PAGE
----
The image above encapsulates my feelings about the Mets. They’re a bunch of choking dogs.
Keith asked me privately a few weeks ago – when the Mets first started to blow their lead – if I was going to post about baseball, and I replied that I was waiting for the collapse to be complete before posting anything. It was out of character for me to say that, because I’m the ultimate sports optimist, sometimes annoyingly so. But I could see it coming down the Grand Central Parkway, and so could every other real Met fan.
Now it’s come to pass. Again. And I can’t say I’m that surprised. Our history is littered with shit. It’s no coincidence that our two World Series championships were miracles, almost literally. The 1969 team is known as the Miracle Mets, for fucks sake! Know why? Because they SUCKED, and it was a miracle they won the title. And the 1986 club was clearly the best in baseball, but it took a miracle comeback for them to win it all. There’s a reason Game 6 of the ’86 World Series is one of the most memorable in all of baseball history. It happened on my 14th birthday, and I honestly don’t think I could have been happier if I had been given a box of blowjobs.
So I’m a fan of a loser franchise. Amateur hour. Mickey Mouse. A laughingstock. And I’m fucking proud of it. It’s the only honorable thing to do because rooting for the Yankees means selling your soul. My great grandfather settled in New York after coming over from Ireland – first in the Bronx, then in Brooklyn – and he raised his sons to be Brooklyn Dodgers fans. My grandfather raised my dad the same, and when the Dodgers left for Hollywood they were left with nothing to root for until the Mets came into existence. So they were both Mets fan literally from Day 1, and it rubbed off on me. I remember the two of them taking me to Shea when I was a little kid to watch immortals like John Stearns, Lee Mazzilli, John Matlack and Dave “Kong” Kingman. Sure, it was a form of child abuse, but it was the fucking 70’s so no one cared.
Those were great memories, and honestly, I was much, MUCH more sad yesterday about it being the last game at Shea Stadium than I was about this particular season ending so horribly. Much to my surprise, I actually got a little choked up watching the farewell ceremony on tv. Seasons come and go, and as a Mets fan you get used to bad endings, but the one constant through it all was Shea. Ugly, filthy, smelly, uncomfortable, cold, outdated Shea.
By any objective standards it was a horrible place to watch sports, but somehow it had charm and character. It wasn’t so much timeless as it was stuck in a particular time – 1975. It hasn’t changed much since then aesthetically, and it definitely FEELS the same as when I first went there as a kid. The guy three seats over could easily be Popeye Doyle, the detective played by Gene Hackman in “The French Connection.” And there are always some longhairs lighting a joint in the empty sections of the upper deck in the outfield. Everything reeks of stale, cheap beer, and you’d better believe someone’s starting a fight. What an atmosphere. They say it’s the people, not the place, and that’s true of Shea. Our gritty, surly, lowlife fans left their mark, and I’m happy to be one of the club.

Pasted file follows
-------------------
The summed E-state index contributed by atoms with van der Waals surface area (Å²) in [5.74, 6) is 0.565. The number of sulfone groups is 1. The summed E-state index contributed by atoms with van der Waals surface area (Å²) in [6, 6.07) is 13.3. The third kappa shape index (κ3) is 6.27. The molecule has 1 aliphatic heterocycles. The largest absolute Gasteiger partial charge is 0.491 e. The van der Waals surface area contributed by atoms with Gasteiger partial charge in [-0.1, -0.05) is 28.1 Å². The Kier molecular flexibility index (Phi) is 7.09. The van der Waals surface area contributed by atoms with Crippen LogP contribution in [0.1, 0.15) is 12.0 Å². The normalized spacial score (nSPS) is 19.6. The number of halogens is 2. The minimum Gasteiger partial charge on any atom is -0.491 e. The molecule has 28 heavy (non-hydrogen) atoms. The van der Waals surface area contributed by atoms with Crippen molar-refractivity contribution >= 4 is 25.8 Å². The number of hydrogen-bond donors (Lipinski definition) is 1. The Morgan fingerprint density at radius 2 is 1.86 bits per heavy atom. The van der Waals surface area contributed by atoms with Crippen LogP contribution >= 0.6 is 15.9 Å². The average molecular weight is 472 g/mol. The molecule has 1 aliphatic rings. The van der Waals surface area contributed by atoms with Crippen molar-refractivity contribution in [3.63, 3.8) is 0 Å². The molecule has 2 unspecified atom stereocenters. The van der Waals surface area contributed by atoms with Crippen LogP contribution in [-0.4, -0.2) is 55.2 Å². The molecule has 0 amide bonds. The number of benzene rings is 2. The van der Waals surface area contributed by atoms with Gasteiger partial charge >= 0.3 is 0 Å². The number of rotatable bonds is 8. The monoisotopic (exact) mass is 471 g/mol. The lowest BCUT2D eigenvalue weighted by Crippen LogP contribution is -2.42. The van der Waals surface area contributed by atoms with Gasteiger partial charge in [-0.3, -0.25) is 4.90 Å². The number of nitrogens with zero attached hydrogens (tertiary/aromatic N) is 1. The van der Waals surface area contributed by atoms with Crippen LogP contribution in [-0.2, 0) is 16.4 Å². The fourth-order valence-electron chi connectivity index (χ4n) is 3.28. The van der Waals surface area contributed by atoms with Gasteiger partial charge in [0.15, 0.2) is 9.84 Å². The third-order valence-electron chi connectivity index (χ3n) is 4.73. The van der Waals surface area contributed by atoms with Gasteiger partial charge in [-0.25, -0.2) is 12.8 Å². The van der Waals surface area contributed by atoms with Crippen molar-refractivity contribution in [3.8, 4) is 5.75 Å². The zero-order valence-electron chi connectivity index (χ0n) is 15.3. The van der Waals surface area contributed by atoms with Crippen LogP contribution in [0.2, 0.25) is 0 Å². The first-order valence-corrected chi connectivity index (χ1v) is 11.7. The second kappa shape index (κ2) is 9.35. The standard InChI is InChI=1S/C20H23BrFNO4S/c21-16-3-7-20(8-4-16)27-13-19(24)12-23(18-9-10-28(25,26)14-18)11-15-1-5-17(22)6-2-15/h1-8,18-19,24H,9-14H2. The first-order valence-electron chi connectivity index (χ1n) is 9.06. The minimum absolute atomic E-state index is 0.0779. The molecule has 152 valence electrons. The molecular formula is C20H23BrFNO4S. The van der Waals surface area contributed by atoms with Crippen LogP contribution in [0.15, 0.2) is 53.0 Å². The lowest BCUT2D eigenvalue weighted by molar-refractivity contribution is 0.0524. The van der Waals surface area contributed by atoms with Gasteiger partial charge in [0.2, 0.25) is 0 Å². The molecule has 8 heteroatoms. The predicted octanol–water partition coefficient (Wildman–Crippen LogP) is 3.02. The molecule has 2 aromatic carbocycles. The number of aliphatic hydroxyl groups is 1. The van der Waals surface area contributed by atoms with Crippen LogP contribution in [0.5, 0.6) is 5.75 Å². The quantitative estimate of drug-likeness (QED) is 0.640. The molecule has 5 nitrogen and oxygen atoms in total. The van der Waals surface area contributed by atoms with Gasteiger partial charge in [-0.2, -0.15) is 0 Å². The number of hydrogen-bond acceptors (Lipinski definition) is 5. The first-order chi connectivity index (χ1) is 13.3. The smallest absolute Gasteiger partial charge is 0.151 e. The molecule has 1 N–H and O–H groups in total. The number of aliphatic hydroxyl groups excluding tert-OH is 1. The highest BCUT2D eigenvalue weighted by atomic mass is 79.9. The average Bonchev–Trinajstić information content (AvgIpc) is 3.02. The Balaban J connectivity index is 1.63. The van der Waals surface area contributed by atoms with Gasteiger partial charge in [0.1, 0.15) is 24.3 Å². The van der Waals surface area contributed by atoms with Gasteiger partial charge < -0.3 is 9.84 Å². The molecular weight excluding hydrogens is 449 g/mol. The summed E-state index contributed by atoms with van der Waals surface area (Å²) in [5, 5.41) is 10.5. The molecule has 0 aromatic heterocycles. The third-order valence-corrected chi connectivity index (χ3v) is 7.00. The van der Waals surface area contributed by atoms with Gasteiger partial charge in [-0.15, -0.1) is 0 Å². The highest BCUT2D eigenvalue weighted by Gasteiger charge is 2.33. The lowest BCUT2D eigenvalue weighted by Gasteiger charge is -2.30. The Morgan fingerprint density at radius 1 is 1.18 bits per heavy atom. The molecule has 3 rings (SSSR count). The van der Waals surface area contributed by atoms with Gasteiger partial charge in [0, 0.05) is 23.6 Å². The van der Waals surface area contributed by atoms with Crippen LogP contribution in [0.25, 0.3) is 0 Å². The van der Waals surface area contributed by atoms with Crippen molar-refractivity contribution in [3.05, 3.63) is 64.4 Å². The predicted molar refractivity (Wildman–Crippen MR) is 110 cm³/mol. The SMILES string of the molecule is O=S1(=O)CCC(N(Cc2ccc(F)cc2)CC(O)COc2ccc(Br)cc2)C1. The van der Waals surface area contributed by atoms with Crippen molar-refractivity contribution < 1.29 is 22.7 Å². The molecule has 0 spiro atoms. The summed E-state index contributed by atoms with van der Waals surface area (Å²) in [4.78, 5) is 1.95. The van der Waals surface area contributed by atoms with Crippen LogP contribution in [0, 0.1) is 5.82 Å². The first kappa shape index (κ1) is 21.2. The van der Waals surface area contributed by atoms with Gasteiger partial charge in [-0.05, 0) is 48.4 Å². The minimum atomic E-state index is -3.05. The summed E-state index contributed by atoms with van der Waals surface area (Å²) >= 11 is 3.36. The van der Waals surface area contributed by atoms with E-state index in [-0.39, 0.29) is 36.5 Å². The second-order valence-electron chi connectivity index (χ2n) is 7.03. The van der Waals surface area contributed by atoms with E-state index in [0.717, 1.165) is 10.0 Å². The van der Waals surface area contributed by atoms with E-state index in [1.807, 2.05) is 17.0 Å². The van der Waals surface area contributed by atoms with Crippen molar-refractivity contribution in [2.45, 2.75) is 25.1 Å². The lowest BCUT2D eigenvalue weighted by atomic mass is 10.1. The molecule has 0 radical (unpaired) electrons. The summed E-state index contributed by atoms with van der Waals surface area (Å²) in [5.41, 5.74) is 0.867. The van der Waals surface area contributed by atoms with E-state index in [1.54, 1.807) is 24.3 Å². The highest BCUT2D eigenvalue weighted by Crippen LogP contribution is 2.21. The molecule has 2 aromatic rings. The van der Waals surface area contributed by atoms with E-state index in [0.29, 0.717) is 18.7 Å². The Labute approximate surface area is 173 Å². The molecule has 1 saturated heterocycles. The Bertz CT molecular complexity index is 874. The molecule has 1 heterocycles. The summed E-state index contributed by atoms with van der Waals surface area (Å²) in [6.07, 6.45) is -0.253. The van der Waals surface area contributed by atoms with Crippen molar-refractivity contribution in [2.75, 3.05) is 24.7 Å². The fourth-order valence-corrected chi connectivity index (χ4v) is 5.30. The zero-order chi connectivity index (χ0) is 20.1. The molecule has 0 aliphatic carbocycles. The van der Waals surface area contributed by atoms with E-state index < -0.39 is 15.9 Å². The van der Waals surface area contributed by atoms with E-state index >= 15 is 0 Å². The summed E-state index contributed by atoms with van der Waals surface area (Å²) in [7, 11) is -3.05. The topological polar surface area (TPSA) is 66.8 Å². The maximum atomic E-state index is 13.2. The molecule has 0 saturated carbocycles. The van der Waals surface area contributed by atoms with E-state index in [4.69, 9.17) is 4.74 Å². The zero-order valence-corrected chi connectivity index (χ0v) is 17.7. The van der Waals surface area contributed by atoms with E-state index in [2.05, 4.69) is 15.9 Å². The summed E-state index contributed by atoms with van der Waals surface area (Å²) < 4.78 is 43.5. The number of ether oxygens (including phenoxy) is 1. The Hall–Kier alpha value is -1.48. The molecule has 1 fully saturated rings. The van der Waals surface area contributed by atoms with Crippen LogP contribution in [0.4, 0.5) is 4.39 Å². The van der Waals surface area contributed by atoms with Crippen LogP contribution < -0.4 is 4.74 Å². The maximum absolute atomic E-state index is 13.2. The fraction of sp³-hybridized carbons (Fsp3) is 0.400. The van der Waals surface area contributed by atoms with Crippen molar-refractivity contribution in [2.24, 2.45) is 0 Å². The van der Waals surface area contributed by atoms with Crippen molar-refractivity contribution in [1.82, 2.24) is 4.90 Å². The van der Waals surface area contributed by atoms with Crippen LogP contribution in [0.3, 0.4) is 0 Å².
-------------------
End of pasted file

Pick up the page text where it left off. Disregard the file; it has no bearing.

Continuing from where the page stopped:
My dad had season tickets for a couple of years in the late 80’s, so I’ve been there a lot in my time. I went to all three home games in the 1988 NLCS against L.A., when a clearly inferior Dodgers team caught lightning in a bottle and beat my boys in a close series. (Much like the 2006 Cardinals, now that I think about it.) Those games were great, but the real sentimental shit is the memory of a freezing cold Tuesday night in May against the Pirates when a skinny Barry Bonds jumps over the left field fence not once, but twice to steal home runs; or a Saturday afternoon doubleheader against the Phillies when young Dave Magadan fills in for Keith Hernandez and goes 5-5 in the first game and 4-5 in the second. (I can’t remember exactly, but at least one drunken idiot booed him for making an out in the second game.)
There are also the non-baseball Shea memories, like the handful of times I snuck in with my dad and brother to watch the Jets. We’re Giants fans, but who can turn down free football, right? My father had a good friend who was an usher at Shea, and he would call us Sunday morning and say, “Go to Gate C, last turnstile on the left. Tell the ticket taker with the gray hair ‘lemons’ and he’ll let you in.” This is actually a true story. We’d find seats somewhere in the upper deck, and one particularly memorable occasion when it was sold out because the arch rival Dolphins were in town, we sat on the stairs in the aisle. All to watch Richard Todd try to chuck the pigskin through the bitter, whipping winds coming off Flushing Bay. So maybe my father wasn’t so great after all.
What else… oh yeah – even though I wasn’t there for it, Shea had the Beatles. Twice. That easily trumps Yankee Stadium’s Papal visits. Suck it Catholics! I also saw the Rolling Stones there for the first and only time – Steel Wheels tour, October 1989, my 17th birthday – which was amazing; along with the best Springsteen show I’ve ever attended, which is saying a whole fucking lot.
So yeah, I’m rambling. Whatever. It was a traumatic day yesterday, and if I can’t vent and reminisce on my own blog, where can I? I’m sad that the 2008 Mets are done for the year, and that Shea is done forever. I guess the only good thing to come out of this is that now I don’t have to pay attention to fucking baseball for a good six months.